In Alexei Ratmansky’s The Tempest, great stress is placed upon sheer acting, with dancing relegated mostly to characters who best express themselves in movement, such as Ariel, a spirit, danced by Daniil Simkin and Caliban, danced by James Whiteside. The end result might be classified more in the realm of what is sometimes called “modern ballet.”

Prospero, the rightful Duke of Milan (Marcelo Gomes) and his daughter Miranda (the delicate Sarah Lane), who were cast out on this island years ago, now watch as a ship is being wrecked in a storm. Prospero uses his magical powers to save the men, although it was they who had cast him and Miranda out years before.

Doing Prospero’s bidding is Ariel, danced beautifully by Simkin, who might be a distant cousin to Herman Cornejo’s Puck in the earlier “The Dream,” but Ariel is more delicate, less substantial than Puck.

Ariel leads the shipwrecked Ferdinand to Miranda and the two fall in love. Ferdinand (Joseph Gorak), happens to be the son of Alonso (Roman Zhurbin), the present King of Naples, who mourns the death of Ferdinand whom he believes has drowned.

Prospero’s other servant, the primitive half-human Caliban, encounters two of the shipwrecked men, Stephano, a foolish butler, played by Craig Salstein, and Trinculo, a jester, played by Sean Stewart. But the two humans make fun of Caliban, who becomes enraged.

Ultimately Prospero confronts the shipwrecked men, but forgives them for their past treachery. He will return with them to Milan, as their rightful Duke. Miranda and Ferdinand will marry and become future rulers of Milan.

Gomes conveys a strong, authoritative Prospero. His love for daughter Miranda seems almost too protective, but they are alone together against enemies.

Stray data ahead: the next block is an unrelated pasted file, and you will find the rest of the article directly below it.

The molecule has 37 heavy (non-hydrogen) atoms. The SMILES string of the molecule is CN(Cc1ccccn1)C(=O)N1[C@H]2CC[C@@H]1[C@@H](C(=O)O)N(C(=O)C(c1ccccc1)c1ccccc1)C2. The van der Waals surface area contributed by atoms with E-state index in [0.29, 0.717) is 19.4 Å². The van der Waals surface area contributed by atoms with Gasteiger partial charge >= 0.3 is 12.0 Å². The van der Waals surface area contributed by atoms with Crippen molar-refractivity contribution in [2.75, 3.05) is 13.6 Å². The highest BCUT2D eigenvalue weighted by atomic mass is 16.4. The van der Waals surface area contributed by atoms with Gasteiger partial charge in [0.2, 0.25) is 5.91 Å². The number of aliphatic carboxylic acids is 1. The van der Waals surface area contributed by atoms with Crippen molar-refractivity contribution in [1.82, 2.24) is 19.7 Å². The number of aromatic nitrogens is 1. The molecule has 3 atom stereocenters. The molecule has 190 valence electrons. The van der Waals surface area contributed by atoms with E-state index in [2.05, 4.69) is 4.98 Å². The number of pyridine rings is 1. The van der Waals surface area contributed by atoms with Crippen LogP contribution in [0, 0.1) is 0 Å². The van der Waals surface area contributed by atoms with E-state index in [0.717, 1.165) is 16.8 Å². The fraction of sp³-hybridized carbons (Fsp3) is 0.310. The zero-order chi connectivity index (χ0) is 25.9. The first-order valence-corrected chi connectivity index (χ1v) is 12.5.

As Caliban, James Whiteside gives a remarkable performance, particularly when one remembers his earlier, very different, portrayal of the noble Prince Siegfried in ABT’s Swan Lake, earlier in the season.

The overall effect is one of darkness and mystery. Here the lighting by Robert Wierzel plays great importance.

The set by Santo Loquasto (who also did costumes), which undergoes subtle but important changes as the performance progresses, lends to the mystery.

The choice of music by Jean Sibelius from his incidental music to The Tempest, is fitting and effective; the conductor is Ormsby Wilkins. Dramaturgy is by noted theater director Mark Lamos.

Alexei Ratmansky, born in Russia, is a product of the Bolshoi Ballet School and was artistic director of the Bolshoi Ballet for five years before joining ABT as artist in residence in 2009. He has choreographed for several world-renowned ballet companies such as Paris Opera Ballet and New York City Ballet, and in 2013 he was awarded a prestigious MacArthur “genius” grant.

The season, which ends Saturday, July 5, with two performances of Coppelia, has been extremely successful, with a marked number of excellent soloists as well as the superb ABT corps de ballet. All is under the stewardship of artistic director Kevin McKenzie.

Shakespeare Celebration
Lincoln Center
70 Lincoln Center Plaza
Tickets: 800-901-4092 or visit
Closes: July 2

Diana Barth publishes New Millennium, an arts publication. For information:

Diana Barth
Diana Barth writes for various theatrical publications and for New Millennium. She may be contacted at